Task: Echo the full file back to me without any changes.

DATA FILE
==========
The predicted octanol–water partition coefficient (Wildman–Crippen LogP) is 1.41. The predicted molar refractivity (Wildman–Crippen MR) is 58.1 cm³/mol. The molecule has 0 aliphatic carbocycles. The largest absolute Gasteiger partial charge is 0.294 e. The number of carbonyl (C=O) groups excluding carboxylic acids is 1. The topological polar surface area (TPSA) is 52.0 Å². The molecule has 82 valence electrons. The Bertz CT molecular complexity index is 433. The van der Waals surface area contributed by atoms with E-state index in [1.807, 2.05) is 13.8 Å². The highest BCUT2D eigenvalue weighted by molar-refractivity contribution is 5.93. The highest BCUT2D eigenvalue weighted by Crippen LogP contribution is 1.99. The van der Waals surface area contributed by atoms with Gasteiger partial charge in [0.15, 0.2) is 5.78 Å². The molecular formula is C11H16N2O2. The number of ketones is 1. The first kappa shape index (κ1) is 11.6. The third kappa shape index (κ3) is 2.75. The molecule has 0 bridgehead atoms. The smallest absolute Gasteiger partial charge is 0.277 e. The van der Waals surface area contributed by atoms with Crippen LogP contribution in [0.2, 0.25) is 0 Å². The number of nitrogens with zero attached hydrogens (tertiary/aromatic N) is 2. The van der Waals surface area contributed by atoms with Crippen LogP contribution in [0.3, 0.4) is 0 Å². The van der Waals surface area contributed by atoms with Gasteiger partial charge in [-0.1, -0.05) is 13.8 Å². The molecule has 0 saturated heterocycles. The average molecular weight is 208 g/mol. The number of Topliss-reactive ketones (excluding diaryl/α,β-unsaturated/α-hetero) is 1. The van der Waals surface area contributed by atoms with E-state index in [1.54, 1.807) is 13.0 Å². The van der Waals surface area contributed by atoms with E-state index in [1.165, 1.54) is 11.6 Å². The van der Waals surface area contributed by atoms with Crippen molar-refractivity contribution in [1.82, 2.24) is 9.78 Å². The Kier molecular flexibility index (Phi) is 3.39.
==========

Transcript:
The predicted octanol–water partition coefficient (Wildman–Crippen LogP) is 1.41. The predicted molar refractivity (Wildman–Crippen MR) is 58.1 cm³/mol. The molecule has 0 aliphatic carbocycles. The largest absolute Gasteiger partial charge is 0.294 e. The number of carbonyl (C=O) groups excluding carboxylic acids is 1. The topological polar surface area (TPSA) is 52.0 Å². The molecule has 82 valence electrons. The Bertz CT molecular complexity index is 433. The van der Waals surface area contributed by atoms with E-state index in [1.807, 2.05) is 13.8 Å². The highest BCUT2D eigenvalue weighted by molar-refractivity contribution is 5.93. The highest BCUT2D eigenvalue weighted by Crippen LogP contribution is 1.99. The van der Waals surface area contributed by atoms with Gasteiger partial charge in [0.15, 0.2) is 5.78 Å². The molecular formula is C11H16N2O2. The number of ketones is 1. The first kappa shape index (κ1) is 11.6. The third kappa shape index (κ3) is 2.75. The molecule has 0 bridgehead atoms. The smallest absolute Gasteiger partial charge is 0.277 e. The van der Waals surface area contributed by atoms with Crippen LogP contribution in [0.2, 0.25) is 0 Å². The number of nitrogens with zero attached hydrogens (tertiary/aromatic N) is 2. The van der Waals surface area contributed by atoms with Crippen LogP contribution in [0.3, 0.4) is 0 Å². The van der Waals surface area contributed by atoms with Gasteiger partial charge in [-0.1, -0.05) is 13.8 Å². The molecule has 0 saturated heterocycles. The average molecular weight is 208 g/mol. The number of Topliss-reactive ketones (excluding diaryl/α,β-unsaturated/α-hetero) is 1. The van der Waals surface area contributed by atoms with E-state index in [1.54, 1.807) is 13.0 Å². The van der Waals surface area contributed by atoms with E-state index in [1.165, 1.54) is 11.6 Å². The van der Waals surface area contributed by atoms with Crippen molar-refractivity contribution in [1.82, 2.24) is 9.78 Å². The Kier molecular flexibility index (Phi) is 3.39.